When children from Long Marton School visited the village war memorial as part of their activities connected with Remembrance Day, they uncovered a mystery which led them half way around the world.
As they explored the churchyard, following the service, they found two Commonwealth war graves — but neither man’s name appeared on the memorial to those who had lost their lives.
One, that of Geoffrey Allan, of Long Marton, bore the date 11th November, 1947.
It turned out he was related to many families in the area, and the children learned through online research that he had died after the Second World War in a training accident.
However, the other gravestone presented a bigger conundrum.
Pilot Officer N. A. Gardiner, of the Royal New Zealand Air Force, had no known family links to the area. The children were fascinated — why was a man from the other side of the world buried in the village?
It was discovered on the internet that the man was called Noble Gardiner and came from Dannevirke, on New Zealand’s North Island.
Local inquiries revealed he and his brother had a friend in the village called Hugh Eggleston — who has great-grandchildren currently at the school.
Noble and his brother spent much of their leave in Long Marton, helping on the Fisher family farm. Enid Fisher, daughter of the occupants during the war, recalls his brother coming back to visit after the conflict.
The children and their teacher, John Davis, continued to carry out online research which was followed by the local community.
They found Noble completed his training in Manitoba and Saskatchewan, Canada, in 1941, and joined 53 Squadron, which was engaged in anti-submarine patrols lasting up to 17 hours.
In July, 1943, his squadron was based on Thorney Island on the South Coast, flying Liberator bombers on missions over the Bay of Biscay and south and west of Ireland.
The squadron took part in many actions, sinking a U-boat and collectively winning three Distinguished Flying Crosses and two Distinguished Flying Medals on missions where single Liberators fought off four and seven Junkers 88s.
On 28th July, Noble Gardiner was on board Liberator F of 53 Squadron when it took off from Thorney Island, and at 3-30am it crashed near Tisbury, Wiltshire.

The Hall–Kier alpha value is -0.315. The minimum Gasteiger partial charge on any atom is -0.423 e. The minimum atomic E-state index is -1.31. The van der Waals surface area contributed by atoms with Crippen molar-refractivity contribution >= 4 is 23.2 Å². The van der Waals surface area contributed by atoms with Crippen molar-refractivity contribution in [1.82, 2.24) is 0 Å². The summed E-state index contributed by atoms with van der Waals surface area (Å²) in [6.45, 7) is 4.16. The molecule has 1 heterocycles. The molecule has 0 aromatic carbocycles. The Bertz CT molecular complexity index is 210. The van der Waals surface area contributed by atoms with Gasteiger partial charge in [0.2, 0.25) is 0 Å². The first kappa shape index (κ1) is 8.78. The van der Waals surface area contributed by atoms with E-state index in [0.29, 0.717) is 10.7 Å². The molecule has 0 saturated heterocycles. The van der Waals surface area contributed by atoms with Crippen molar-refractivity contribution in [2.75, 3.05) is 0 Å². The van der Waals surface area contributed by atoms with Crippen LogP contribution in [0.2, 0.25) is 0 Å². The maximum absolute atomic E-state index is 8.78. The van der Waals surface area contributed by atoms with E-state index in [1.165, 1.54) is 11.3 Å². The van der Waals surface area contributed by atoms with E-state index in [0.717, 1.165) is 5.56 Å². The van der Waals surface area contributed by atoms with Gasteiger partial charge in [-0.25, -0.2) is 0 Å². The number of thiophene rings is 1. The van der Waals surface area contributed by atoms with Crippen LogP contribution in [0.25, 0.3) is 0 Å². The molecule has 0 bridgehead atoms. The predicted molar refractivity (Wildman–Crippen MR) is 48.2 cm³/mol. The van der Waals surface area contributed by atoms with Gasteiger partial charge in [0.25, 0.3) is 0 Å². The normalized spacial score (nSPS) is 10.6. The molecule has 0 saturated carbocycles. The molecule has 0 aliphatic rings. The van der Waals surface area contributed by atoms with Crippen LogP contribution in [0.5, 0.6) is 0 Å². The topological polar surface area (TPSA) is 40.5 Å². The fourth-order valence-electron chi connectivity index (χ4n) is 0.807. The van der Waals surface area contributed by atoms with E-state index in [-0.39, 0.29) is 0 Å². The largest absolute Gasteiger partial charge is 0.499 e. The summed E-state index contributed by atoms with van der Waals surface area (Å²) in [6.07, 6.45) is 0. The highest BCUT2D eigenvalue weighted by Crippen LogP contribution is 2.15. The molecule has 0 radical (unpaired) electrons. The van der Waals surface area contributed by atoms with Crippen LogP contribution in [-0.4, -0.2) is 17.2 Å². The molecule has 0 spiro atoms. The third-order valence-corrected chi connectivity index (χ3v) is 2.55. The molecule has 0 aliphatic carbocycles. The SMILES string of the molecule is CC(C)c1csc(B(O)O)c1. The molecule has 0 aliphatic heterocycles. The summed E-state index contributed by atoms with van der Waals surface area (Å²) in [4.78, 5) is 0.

The aircraft was destroyed and there no survivors.
In remembrance of the happy times spent in the village and helping on the farm — now a brewery — Noble’s brother asked that he be buried in Long Marton.
The children came to believe that Long Marton reminded the Gardiners of where they were from. Dannevirke is a sheep and dairy farming area, nestled up against a mountain range and with a strong sense of community.
Showing the power of the internet, one article in a New Zealand newspaper, published that same week, revealed that Noble Gardiner is remembered on the Te Rehunga war memorial in his home town, which had just been moved to the Ruahine School.
Contact was made with the school’s principal, Sarah McCord, who was very moved to hear that Noble had not been forgotten about in Long Marton.
She put the class in touch with Noble’s family, as his great-greatniece Abbey Ross-Veale is the latest of the family to attend the school.
Abbey had laid a wreath at the memorial at a dedication ceremony after it was moved to the school from its former home in a church.
The Long Marton pupils have sent the information they have found about Noble Gardiner to his family, and the class will be marking Anzac Day — the main commemorative event for the armed forces of New Zealand and Australia — in future years by laying flowers at his grave.
Long Marton School head Rachel Smith said: “This has been a fabulous adventure that has involved the whole community as the story has unfolded.
“It has engaged and inspired the children and they have learned so much about combat in the Second World War, about life in New Zealand but most importantly the strength and value of family and friends.”